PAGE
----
Dialogue Seen as a Tool of Church's Service

Cardinal Hummes Addresses Congress on “Gaudium et Spes”

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VATICAN CITY, MARCH 17, 2005 (Zenit.org).- The Church must constantly exercise dialogue in its commitment to serve people and protect their fundamental rights, says Cardinal Claudio Hummes.

“Perhaps it is one of the most important methods today to relate positively and constructively with society,” the archbishop of Sao Paolo, Brazil, said Wednesday at the opening session of a congress organized by the Holy See on “The Call to Justice: The Legacy of ‘Gaudium et Spes’ 40 Years Later.”

The prelate spoke of the Church’s role in relation to the world, expressed in “a dialogue with courage — open, frank, sensible and humble. A dialogue with contemporary man, with human reason, the sciences, the progress in biotechnology, with philosophies and cultures, with politics and economics, with everything that refers to social justice, human rights, solidarity with the poor. A dialogue with the whole of society and its segments.”

The congress, called by the Pontifical Council for Justice and Peace, is in celebration of the 40th anniversary of the pastoral constitution issued by the Second Vatican Council. The congress ends Friday.

“The Church supports and favors all the present efforts to seek the full development of the personality of every human being and to promote his fundamental rights, dignity and freedom,” said Cardinal Hummes.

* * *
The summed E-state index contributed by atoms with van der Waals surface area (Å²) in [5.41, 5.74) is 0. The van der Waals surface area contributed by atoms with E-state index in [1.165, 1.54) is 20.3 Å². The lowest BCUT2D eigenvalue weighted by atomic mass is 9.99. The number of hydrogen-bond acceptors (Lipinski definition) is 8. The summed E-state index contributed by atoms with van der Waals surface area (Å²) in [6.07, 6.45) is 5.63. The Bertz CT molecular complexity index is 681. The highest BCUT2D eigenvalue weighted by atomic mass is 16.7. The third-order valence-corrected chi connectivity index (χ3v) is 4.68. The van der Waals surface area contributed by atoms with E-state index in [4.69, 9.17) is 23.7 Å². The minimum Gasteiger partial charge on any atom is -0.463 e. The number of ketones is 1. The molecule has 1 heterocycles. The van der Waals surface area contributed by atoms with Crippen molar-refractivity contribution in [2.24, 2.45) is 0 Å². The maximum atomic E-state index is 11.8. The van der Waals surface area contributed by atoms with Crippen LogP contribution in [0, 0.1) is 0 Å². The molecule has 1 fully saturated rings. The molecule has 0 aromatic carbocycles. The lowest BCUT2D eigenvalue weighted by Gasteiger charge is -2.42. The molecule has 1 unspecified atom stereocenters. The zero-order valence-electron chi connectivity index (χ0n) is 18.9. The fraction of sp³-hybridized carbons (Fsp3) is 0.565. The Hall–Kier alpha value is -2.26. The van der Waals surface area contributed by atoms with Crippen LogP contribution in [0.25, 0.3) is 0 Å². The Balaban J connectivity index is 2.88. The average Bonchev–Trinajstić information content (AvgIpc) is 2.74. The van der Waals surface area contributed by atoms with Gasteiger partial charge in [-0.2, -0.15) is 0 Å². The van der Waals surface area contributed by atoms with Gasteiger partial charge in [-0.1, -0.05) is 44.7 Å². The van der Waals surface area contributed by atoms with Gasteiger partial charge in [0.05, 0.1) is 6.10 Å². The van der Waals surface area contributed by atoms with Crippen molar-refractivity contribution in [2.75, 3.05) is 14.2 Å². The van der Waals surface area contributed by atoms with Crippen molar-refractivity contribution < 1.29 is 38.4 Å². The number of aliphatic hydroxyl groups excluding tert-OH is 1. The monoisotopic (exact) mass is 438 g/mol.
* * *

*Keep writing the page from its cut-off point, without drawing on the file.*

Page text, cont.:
“But she also wants to help man find the full truth of the human being and his vocation in this world, and that is why she points to Jesus Christ, in whom this full truth is found,” added the 70-year-old prelate.

“The Church is at the service of man and of all men, at the service of humanity and she cannot attempt to dominate humanity,” said the cardinal. His audience included members of the Pontifical Council for Justice and Peace and experts on Church social doctrine.

He continued: “A serving Church must have solidarity with the poor as her priority. The Apostle Paul wrote that what matters ‘is faith acting through charity.’ Faith must be expressed in charity and solidarity, which is the civil version of charity.”

Regarding globalization, Cardinal Hummes said that “Gaudium et Spes” already foresaw the rise of this phenomenon and that “the Church must be at the service of this unity.”

“Moreover,” he recalled, “the Church recognizes how much good there is in the present social dynamism: above all, the evolution toward unity, the process of a healthy civil and economic socialization. Promotion of unity is in agreement with the profound mission of the Church.”

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